After six days, we didn't want to leave. But a vacation isn't a vacation unless it comes to an end. We departed on the fast ferry, and our 20 minute trip back to the mainland also took us back to our car. Back to the 21st century. Back to the busy highways. Back to Cancun. But it was a week to remember, a week to revel in the beauty of nature, and to simply unwind in a Gulf Coast island paradise.
[Mason and Debby take a selfie at sunset]
Getting there: The easiest and cheapest way to get to Isla Holbox involves a flight to Cancun Airport. Since Cancun is a busy tourist hub, flights to CUN are relatively inexpensive. We flew from New Orleans to Cancun for less than $250/round trip.
From Cancun: For a relatively quick trip over to Cancun, you can drive a rental car. We rented with Hertz for less than $20/day and simply parked the car in a protected lot at Chiquila', across the water from Isla Holbox. Parking is around $5/day. There is a toll road that takes you part of the way. The free option is a busy two-lane road. Best advice: pay the toll.
Take one of the fast ferries that run every 30 minutes (about $7.50), and you're there. The two companies are Holbox Express and 9 Hermanos. Both are about the same.
If you don't want to drive or have the expense of a rental, there are other options: a private transfer or a shared shuttle (Holbox Shuttle is $40 each way). More adventurous types could take the ADO bus, which is a reliable and inexpensive option from Cancun.
[Holbox Express is one of 2 fast ferry companies that operate to Isla Holbox]
Getting around: Isla Holbox has an abundance of taxi cabs. They're yellow diesel golf carts with bigger tires to handle the unpaved roads. It cost 50 pesos ($2.69) for a ride, 100 pesos after midnight. The cabs were waiting at the ferry terminal and took us right to our hotel. Walking is another good option, and chances are that you'll stay in a hotel that will loan you a bicycle. Distances are small, and you'll never have to walk (or bike) very far.
Money: Do not depend on ATMs or your credit cards on Isla Holbox. There are several ATMs, but they are frequently out of cash. Most businesses do not take credit cards. Carry enough with you, or go to the ATM when you land at Cancun Airport. It's a good idea to have about $100 per day (1862 pesos) for your stay.
Crime: There must be some crime, but we didn't hear or read anything about it. Drug violence has come to the state of Quintana Roo, in which Holbox lies; but it hasn't made it to the island. And we're hoping it never will. Take normal precautions, but don't be too worried about it.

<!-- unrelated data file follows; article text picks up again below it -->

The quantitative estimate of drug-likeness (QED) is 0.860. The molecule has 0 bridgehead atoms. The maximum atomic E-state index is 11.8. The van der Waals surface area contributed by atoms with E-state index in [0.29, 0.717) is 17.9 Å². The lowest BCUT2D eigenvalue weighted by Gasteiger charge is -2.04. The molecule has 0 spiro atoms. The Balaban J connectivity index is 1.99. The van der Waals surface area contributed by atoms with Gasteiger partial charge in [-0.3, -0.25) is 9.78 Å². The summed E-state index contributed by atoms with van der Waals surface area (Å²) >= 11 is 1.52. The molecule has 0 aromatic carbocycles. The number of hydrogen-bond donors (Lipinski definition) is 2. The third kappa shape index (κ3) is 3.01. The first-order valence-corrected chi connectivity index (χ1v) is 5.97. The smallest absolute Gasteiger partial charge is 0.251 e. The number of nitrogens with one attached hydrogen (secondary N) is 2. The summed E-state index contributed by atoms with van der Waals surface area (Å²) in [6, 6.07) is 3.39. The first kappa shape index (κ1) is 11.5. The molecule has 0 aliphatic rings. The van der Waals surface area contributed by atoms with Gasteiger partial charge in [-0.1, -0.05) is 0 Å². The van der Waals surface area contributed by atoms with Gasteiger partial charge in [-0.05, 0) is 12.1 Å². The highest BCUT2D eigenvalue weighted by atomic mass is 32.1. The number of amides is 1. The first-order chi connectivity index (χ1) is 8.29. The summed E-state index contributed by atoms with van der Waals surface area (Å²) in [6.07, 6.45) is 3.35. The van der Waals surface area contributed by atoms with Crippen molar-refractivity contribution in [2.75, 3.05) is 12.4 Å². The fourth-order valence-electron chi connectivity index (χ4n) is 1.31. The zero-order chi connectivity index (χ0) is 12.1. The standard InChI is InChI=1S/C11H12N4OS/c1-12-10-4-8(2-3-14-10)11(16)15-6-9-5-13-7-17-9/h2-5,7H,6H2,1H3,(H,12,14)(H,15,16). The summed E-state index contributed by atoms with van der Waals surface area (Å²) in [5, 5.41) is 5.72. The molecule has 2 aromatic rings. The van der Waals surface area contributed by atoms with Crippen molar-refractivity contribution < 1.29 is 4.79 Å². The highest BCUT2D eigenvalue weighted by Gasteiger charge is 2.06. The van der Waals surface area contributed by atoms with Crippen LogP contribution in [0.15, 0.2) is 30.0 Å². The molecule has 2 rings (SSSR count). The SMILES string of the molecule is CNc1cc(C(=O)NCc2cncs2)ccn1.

Prices: Compared to Isla Holbox, Cancun is sticker shock. Things are much less expensive on the island than in Cancun, where prices are more like you'd see in the USA. If you want to save on drinks, drink beer. It's cheap at 35 pesos for domestic (under $2). Wine is closer to $4, and Mexico makes some good wines that don't make it to the USA. Cocktails are closer to $6. Food prices everywhere are very reasonable.
Where to Stay: We loved Villas Flamingos, and I'd recommend it based on its location east of town. It's right near the edge of the Yum Balam Biosphere Reserve's protected zone, yet still just a short walk to town. Some people avoid being so far out of town, but distances are short and a cab ride is cheap. And if you're sensitive to smell, the sewage issues which are focusing some negative attention are mainly an issue in town, and (I've read) further west of the center.
Where to Eat:
- Milpa -- Has the best reputation and usually requires reservations, often days in advance.
- El Chapulim -- Only four things on the menu, and you'll be told what's available by the chef. Whatever you try, you'll love it. This was our favorite meal.
- ROOTS -- This pizzeria has friendly service and tasty pizza in a unique atmosphere. The lobster pizza is the only real expensive thing on the menu (because lobster), but it's also deliicious.
- Rosa Mexicana -- Excellent Mexican food, uniquely prepared.
There are also a couple of popular Italian restaurants which we didn't get to try (Casa Nostra and Los Peleones).
Postal Services: Good luck mailing a postcard. We were able to find three stamps for our four postcards at a pharmacy, just about a block south of the main square, on the road that leads to the ferry terminal. We never found a way to mail those postcards. Seems snail mail is going out of style faster in Mexico (or at least on Isla Holbox) than it is in the USA. That's okay, Mexico's postal system was always notoriously slow.
Insects: The island has more than a few mosquitoes and no-see-ums. It wasn't any worse than being outside in our backyard here on the Northern Gulf Coast, but it's a good idea to take and use insect repellent. We found that a non-DEET natural repellent kept them at bay just fine, but you may need something stronger after a rain. As usual, the biting insects are more prevalent at dusk and dawn -- not so much during daylight hours.
Internet: You're not on Holbox to stay in touch with the workplace, but it's still nice to have an internet connection. Our hotel's internet was terrible during our stay, and we relied on the local cellular networks. The internet seems to work well in town, but it gets weaker and more sporadic as you move away from the town center. Check your provider; a lot of them now provide Mexico in their plans as if it's domestic usage.
Passport: Remember, you may be staying on the Gulf Coast but you're leaving the country. Make sure you bring your valid passport.
[On the Holbox Express ferry at sunset]